For many people, it's the third part of the goal setting definition that's problematic. They know what they want to do and they're perfectly willing to work on it but they have trouble creating a plan to get there.
The undirected effort might help you accomplish what you want to do if by some fluke you do the right thing at the right time. Usually, it doesn't. And then, because you're not getting any results, you quit working at whatever it is and give up on whatever goal you've set.
So for successful goal setting, the first thing you have to do is close the gap between the end result you want and where you are now with a plan.
What's the Difference Between a Personal Goal and a Business Goal?
Business goals and personal goals have different purposes (business goals aim to improve your business rather than some aspect of your personal life) but there's no difference in the goal setting process.
The same goal setting formula and strategies that works for business goals will also work for personal goals - with the one difference that applying the strategies that are often used to set business goals will give you greater success with achieving personal goals than is often the case.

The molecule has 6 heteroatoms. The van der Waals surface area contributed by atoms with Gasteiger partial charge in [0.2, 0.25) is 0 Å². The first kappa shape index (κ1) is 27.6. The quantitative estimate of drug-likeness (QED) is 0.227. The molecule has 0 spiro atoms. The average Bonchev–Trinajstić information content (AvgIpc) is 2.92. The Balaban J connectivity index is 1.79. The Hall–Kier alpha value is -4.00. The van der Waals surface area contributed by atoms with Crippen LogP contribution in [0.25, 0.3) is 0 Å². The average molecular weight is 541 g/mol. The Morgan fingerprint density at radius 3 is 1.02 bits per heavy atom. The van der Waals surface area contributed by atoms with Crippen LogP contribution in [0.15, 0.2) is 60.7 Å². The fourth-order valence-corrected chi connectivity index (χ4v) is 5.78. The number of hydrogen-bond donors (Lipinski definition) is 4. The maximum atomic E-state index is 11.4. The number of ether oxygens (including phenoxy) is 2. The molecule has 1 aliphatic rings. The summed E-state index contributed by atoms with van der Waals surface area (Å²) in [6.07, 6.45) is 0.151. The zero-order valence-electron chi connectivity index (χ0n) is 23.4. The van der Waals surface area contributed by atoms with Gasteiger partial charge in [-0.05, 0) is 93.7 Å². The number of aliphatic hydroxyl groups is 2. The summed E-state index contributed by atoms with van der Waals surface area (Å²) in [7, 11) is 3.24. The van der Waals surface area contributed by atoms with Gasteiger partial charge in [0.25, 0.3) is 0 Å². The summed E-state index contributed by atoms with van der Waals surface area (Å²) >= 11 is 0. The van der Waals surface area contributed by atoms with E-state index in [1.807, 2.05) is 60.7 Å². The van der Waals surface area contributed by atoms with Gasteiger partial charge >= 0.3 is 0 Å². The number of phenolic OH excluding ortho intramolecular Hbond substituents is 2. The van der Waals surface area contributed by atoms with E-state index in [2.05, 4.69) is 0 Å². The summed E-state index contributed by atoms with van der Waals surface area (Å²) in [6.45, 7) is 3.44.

Business goals are typically set on an annual basis and should be aligned with your long term goals.
For example, if your five-year plan is to increase sales by 100% then at the beginning of each year you might set a goal to increase your sales by 20% for the current year. Your goals should be worked into your business plan and (in this case) your sales forecasts.
Throughout the year, you might have weekly, monthly, or quarterly sessions where you review your progress towards the annual goal. Writing down the results is essential for staying on track when you're working towards achieving a goal.
At the end of each day, you should review what you have accomplished for the day and think about what you would like to achieve on the following day. Preparing a to-do list for the next day each night is an excellent practice that will help keep you on track.